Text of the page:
Adidas-group.com (2011) ‘About Adidas’, [online] (cited 15th November 2011), available from http://www.adidas-group.com/en/ourgroup/brands/adidas.aspx

Franzen, G and Moriarty, S (2008) The Science and Art of Branding, M.E. Sharpe, USA
Hoyer, W D and Macinnis, D J (2009) Consumer Behavior (5th edn), Cengage Learning, USA

Kim, S J (2006) ‘Brand Communication Exploration’ [online] (cited 15th November 2011) available from
http://trex.id.iit.edu/~sjkim/portfolio/projects/compl_adidas_final.pdf

McDaniel, C D and Gates, R H (1998) Marketing Research, Taylor and Francis.

Richardson, B (2005) ‘Adidas bid raises image concerns’ [online] (cited 15th November 2011), available from http://news.bbc.co.uk/1/hi/business/4741343.stm

Roll, M (2006) Asian brand strategy: how Asia builds strong brands, Palgrave Macmillan.
Tungate, M (2008) Fashion brands: branding style from Armani to Zara (2nd edn.), Kogan Page Publishers, London.

Wesley, D (2005), The Brand In Hand: Mobile Marketing at Adidas, Ivey Publishing, Ontario, Canada.
2. MMC and Adidas’ Overall Brand Communications Strategy

2.1. How Important a Role Should MMC Play?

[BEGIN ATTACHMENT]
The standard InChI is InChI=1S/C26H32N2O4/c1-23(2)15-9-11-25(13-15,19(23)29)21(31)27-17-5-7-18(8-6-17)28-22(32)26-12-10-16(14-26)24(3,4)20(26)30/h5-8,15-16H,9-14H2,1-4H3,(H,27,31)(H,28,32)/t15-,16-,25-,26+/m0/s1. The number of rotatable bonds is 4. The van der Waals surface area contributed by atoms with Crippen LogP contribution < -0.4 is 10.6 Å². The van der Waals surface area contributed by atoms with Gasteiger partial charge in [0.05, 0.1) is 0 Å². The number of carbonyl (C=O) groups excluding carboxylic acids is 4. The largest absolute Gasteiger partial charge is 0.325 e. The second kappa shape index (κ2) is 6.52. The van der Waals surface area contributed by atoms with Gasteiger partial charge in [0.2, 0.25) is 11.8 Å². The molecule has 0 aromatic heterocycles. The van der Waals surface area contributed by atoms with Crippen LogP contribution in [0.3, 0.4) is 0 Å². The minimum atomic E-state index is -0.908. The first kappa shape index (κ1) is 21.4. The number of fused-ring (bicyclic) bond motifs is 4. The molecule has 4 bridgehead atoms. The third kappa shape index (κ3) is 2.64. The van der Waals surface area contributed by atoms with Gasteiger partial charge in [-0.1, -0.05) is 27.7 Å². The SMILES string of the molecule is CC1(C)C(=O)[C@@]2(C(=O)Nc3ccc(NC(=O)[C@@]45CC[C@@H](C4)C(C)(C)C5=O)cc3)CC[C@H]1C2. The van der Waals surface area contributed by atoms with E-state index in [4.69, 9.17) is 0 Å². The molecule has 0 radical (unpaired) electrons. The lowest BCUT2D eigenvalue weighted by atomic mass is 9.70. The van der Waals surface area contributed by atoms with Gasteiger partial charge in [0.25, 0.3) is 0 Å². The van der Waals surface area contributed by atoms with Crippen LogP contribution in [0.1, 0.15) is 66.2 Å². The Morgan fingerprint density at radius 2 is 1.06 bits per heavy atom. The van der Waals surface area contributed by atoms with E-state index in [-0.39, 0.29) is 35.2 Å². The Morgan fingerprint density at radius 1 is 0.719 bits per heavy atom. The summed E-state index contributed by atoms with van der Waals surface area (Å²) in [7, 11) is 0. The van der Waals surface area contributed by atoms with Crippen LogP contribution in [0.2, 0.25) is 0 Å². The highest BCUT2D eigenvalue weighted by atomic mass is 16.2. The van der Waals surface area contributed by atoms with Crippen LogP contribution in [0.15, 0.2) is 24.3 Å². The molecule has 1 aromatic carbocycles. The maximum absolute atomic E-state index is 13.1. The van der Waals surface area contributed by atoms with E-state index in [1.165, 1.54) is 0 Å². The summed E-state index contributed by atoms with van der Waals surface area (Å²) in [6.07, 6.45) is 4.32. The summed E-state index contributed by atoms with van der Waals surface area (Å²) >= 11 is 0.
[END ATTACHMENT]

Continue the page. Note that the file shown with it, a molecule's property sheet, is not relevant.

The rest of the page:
MMC should play an important role in Adidas’ overall brand communications strategy, however it should not be the only means of marketing but rather be part of an overall mix of strategies. A case can be made that most organisations are now moving towards utilizing this new platform as a strategic marketing medium, with Integrated marketing communications (IMC) becoming a norm (Barwise and Farley 2005), Being an early entrant in this scene is crucial for utilizing the full potential of the mobile media (Chaffey et al 2009), and as Adidas have been using it since 2005 at least (Wesley 2005), they are in a good position to capitalise on early entrant benefits. As Adidas are particularly keen to attract the younger market segment (12 to 24 year olds), they should also embrace MMC, as teenagers and young adults have a closer relationship with digital media than older people do although this age group are particularly discerning about content, and can be cynical about corporate motives (Spero and Stone 2004)